I’m on a business trip for a few days. Nothing fancy, just a hop on Amtrak to Baltimore for a couple of days.
I love business trips. Although I’ve been traveling for work a little for 20+ years, it’s still thrilling somehow. I feel like Peggy from Mad Men with her smug satisfaction, even if it means staying at a budget hotel, drinking low-quality whiskey.
Or, in my case, a fruit, veggie and hummus plate from Amtrak…
Business trips cure my craving for alone time. Something about a hotel room, all to myself, a flight without a companion, even a meal alone feels great. I get time with coworkers during the day, or I interact with lots of strangers at a conference, but any time after that is MINE. At home there’s always something that needs doing, or my husband wants to chat, or the TV is blaring… Always something demands my time.
Most importantly, I get lonely after a few days, or I wish I was home again. And then I am – feeling refreshed.
My reluctant garden finally turned out some produce. Behold! The $5, 15-hour cucumber!
Are you saying to yourself, “This looks like every other cucumber I ever saw?” Well, yes. But this is a magic cucumber. It’s magic because I put some seeds in some dirt and out it grew.
Now, are you saying to yourself, “Um… Duh… Isn’t that how all cucumbers grow?”
Again you are right. It wasn’t magic. It was horticulture.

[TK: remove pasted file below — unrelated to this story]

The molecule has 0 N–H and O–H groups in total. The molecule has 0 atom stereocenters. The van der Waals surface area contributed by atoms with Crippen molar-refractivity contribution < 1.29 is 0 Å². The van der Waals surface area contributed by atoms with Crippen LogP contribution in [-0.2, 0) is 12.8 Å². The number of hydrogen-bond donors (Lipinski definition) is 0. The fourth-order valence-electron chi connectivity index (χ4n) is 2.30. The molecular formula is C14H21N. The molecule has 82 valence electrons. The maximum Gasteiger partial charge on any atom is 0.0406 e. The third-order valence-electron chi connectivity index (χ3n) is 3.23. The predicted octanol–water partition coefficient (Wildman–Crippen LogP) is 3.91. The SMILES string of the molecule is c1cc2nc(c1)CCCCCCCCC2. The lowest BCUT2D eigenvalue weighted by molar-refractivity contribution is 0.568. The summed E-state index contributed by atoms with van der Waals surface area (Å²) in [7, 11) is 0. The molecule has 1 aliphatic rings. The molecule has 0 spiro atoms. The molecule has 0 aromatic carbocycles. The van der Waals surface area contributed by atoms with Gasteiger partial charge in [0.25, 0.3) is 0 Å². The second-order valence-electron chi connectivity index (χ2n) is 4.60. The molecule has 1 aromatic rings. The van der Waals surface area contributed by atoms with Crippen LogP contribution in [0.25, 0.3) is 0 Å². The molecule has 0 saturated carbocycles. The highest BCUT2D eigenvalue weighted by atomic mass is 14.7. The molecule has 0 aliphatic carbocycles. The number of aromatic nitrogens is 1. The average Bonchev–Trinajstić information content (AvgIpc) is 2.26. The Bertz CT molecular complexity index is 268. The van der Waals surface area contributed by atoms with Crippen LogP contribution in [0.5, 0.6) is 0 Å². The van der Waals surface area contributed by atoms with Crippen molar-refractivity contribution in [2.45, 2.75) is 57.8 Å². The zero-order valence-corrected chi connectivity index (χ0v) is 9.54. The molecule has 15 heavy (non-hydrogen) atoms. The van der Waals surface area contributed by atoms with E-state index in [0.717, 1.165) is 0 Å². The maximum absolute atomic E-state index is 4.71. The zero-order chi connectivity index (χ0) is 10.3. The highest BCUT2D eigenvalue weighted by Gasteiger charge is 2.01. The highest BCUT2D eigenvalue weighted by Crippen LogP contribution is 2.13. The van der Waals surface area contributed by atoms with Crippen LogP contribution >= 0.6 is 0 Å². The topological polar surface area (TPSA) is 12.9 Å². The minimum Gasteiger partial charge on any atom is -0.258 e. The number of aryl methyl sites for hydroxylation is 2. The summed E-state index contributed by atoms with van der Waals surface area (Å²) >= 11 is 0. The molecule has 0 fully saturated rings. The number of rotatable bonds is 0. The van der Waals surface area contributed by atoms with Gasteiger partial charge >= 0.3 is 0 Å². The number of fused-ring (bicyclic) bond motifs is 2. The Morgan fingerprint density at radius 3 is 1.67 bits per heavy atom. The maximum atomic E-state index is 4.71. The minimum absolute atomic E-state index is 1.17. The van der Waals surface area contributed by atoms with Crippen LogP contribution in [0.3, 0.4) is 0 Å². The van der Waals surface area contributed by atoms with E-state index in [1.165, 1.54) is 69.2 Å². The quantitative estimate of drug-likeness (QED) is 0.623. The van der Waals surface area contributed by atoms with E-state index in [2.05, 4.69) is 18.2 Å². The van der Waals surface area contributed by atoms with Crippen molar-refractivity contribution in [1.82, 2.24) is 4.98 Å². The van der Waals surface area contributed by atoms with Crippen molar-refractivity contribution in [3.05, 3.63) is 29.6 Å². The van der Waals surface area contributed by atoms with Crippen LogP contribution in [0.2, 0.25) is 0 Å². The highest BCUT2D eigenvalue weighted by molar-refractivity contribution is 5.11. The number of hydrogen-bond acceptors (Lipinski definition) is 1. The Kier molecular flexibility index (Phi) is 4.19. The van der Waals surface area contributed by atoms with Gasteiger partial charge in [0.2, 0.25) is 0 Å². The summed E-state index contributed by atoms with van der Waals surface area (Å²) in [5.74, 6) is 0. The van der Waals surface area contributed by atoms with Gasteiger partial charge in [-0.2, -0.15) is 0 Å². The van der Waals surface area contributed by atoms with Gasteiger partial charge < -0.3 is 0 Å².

I estimate this cucumber cost me $5. I bought a packet of seeds. I also bought some mulch. So those are my raw materials. We don’t count wear and tear on other things, such as gloves and tools. We won’t count the soil in my raised beds, since that’s been in place for a while. We also won’t count the cost of water. What do I look like, an accountant? Let’s just say $5 and call it square, OK?
I estimate it took 15 hours of labor to grow this cucumber. The “stick seed in the dirt” bit takes 10 seconds. But you know what takes hours? Weeding, watering, shoveling, tilling, screening the soil, making compost and digging it in. Also peeking at the cucumber vine to see if it’s coughed up anything yet.
So that’s my fabulous cucumber. I’m going to eat it with some hummus. I may get another one next week.
Yesterday was a marathon spring cleaning adventure. Five hours I spent washing and vacuuming and dusting and decluttering. And I’m not done yet.
Is there a more thankless task than housework?
I decided to budget my time. I set the oven for a five-hour self-clean cycle and gave myself five hours to do what I could.
The oven racks needed a good wash. How the hell do these things get so greasy? And why can’t I leave them in the oven in self-clean mode?
We rotated the carpets and vacuumed, moving all the furniture out to do it properly. Aha! That’s where all the dead bugs went!
I filled two vacuum cleaner bags with lovely assortments of dust, spider webs, fireplace soot, carpet fuzz, dog hair, crispy needles from the long-gone Christmas tree, and whatnot.
Another job for the distaff side done and dusted, literally.